The response of wildfire regimes to Last Glacial Maximum carbon dioxide and climate
Abstract. Climate and fuel availability jointly control the incidence of wildfires. The effects of atmospheric CO2 on plant growth influence fuel availability independently of climate; but the relative importance of each in driving large-scale changes in wildfire regimes cannot easily be quantified from observations alone. Here, we use previously developed empirical models to simulate the global spatial pattern of burnt area, fire size and fire intensity for modern and Last Glacial Maximum (LGM; ~ 21,000 ka) conditions using both realistic changes in climate and CO2 and sensitivity experiments to separate their effects. Three different LGM scenarios are used to represent the range of modelled LGM climates. We show large, modelled reductions in burnt area at the LGM compared to the recent period, consistent with the sedimentary charcoal record. This reduction was predominantly driven by the effect of low CO2 on vegetation productivity. The amplitude of the reduction under low CO2 conditions was similar regardless of the LGM climate scenario and was not observed in any LGM scenario when only climate effects were considered, with one LGM climate scenario showing increased burning under these conditions. Fire intensity showed a similar sensitivity to CO2 across different climates but was also sensitive to changes in vapour pressure deficit (VPD). Modelled fire size was reduced under LGM CO2 in many regions but increased under LGM climates because of changes in wind strength, dryness (DD) and diurnal temperature range (DTR). This increase was offset under the coldest LGM climate in the northern latitudes because of a large reduction in VPD. These results emphasis the fact that the relative magnitudes of changes in different climate variables influence the wildfire regime and that different aspects of climate change can have opposing effects. The importance of CO2 effects imply that future projections of wildfire must take rising CO2 into account.
Olivia Haas et al.
Status: open (until 20 Jun 2023)
RC1: 'Comment on egusphere-2023-506', Anonymous Referee #1, 11 May 2023
- AC1: 'Reply on RC1', Olivia Haas, 17 May 2023 reply
Olivia Haas et al.
Olivia Haas et al.
Viewed (geographical distribution)
This study examines the combined and separate effects of climate and atmospheric CO2 on wildfire characteristics. Results are based on model estimates for the last glacial maximum and modern times. The research shows that atmospheric CO2 levels can have a significant impact on vegetation productivity, which ultimately affects the amount of fuel available for wildfires and leads to changes in fire characteristics. The scenario analysis is described and carried out properly and the results are clearly presented and discussed. I recommend this study for publication with minor revisions.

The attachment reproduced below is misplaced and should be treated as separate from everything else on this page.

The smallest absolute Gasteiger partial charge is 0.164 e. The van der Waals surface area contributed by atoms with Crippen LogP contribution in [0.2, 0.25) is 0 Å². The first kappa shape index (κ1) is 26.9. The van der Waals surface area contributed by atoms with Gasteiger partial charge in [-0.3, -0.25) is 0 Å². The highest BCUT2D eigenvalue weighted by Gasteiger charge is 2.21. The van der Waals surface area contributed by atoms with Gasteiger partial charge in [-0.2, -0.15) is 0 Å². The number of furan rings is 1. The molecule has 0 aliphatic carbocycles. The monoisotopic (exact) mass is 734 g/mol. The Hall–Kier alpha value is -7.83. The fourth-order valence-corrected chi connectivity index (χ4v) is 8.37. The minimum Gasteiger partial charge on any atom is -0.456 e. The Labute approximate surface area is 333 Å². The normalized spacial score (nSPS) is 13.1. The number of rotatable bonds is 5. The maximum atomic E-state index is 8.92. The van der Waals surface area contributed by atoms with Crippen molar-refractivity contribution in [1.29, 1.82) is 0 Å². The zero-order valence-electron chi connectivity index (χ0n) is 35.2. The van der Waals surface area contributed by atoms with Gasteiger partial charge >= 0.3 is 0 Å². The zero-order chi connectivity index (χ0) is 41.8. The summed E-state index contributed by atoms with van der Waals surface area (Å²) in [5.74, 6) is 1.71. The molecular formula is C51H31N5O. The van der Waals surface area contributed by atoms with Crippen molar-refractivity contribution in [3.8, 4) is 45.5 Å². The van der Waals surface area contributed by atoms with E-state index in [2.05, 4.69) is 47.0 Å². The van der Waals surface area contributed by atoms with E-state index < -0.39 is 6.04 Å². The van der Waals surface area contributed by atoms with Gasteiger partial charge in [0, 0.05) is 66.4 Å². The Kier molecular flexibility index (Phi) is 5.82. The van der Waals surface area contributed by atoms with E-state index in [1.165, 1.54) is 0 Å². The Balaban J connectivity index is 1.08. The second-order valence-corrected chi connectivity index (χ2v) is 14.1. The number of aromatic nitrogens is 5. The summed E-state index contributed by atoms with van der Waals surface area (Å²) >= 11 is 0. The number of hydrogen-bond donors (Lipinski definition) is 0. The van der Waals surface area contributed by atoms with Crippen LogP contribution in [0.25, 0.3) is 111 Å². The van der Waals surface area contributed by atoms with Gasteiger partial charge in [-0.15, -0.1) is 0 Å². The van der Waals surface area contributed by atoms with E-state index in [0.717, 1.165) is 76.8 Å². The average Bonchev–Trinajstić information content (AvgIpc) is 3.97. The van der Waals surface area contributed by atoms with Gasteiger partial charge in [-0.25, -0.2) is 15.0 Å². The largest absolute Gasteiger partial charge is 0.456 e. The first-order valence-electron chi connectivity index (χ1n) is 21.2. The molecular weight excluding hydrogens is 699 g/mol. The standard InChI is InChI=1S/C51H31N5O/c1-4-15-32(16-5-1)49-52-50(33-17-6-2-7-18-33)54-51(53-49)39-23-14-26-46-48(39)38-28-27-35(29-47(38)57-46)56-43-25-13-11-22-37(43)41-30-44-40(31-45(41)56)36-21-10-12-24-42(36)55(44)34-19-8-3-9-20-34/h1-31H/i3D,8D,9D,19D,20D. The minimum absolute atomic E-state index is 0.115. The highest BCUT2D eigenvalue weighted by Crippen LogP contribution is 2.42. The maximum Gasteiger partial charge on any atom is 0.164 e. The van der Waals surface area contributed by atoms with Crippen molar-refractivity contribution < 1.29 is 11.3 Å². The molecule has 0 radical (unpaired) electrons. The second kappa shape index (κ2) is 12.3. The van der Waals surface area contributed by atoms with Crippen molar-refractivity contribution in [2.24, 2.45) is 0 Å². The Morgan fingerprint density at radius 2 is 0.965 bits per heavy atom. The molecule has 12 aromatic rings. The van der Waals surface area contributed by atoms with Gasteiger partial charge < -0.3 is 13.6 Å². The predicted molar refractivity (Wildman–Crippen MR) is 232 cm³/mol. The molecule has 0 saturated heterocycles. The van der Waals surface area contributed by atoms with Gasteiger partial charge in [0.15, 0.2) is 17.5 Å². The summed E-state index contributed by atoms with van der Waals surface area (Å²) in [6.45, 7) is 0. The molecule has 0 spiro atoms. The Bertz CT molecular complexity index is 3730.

1) The authors describe changes between the two time periods as anomalies. In my understanding, anomalies are deviations from the long-term mean. Since we are comparing two time periods, it is not really clear what an anomaly is and which "long-term mean" they are referring to; in fact, I think it is just the absolute difference that is being referred to here. Please clarify this at the beginning of the methods section.
2) The figures are quite small and hard to read (especially figure 3). They should be reworked (e.g. using BA, FI, FS as columns instead of lines) and provided at a higher resolution.
3) The discussion section (323-337) lacks a literature-based discussion of how VPD, DD and DTR have been observed/modeled in other studies. For example, the authors could already refer to the reference to Diffenbaugh in lines 372-374: "This work also highlights the role of VPD in promoting fuel loads and limiting fire ignition and spread, a climatic variable that has been linked to wildfire occurrence (Diffenbaugh et al., 2021)."
Line 26: missing e for emphasis
Line 66: missing space after Haas et al
Line 79: please rephrase, it sounds like Haas was an study providing observations
Line 141: "did not change dramatically". In the framework it is stated that it did not changed at all, please clarify
Figure 3: too small, legends unreadable
Line 300: rephrase " somewhat worse ".
Line 374 “Although the effect of human activity was not considered in this analysis, if reductions in burnt area do contribute to greater fuel loads, suppression policies may artificiall increase fuel loads in the same way reduced burnt area increased fuel loads under LGM conditions, suggesting resulting wildfires may be larger and more intense. “ This statement is highly speculative and oversimplifies human influence. It is also not clear how results from "past anomalies" can be extrapolated to "future anomalies". Please rephrase and elaborate on these two points or delete the statement.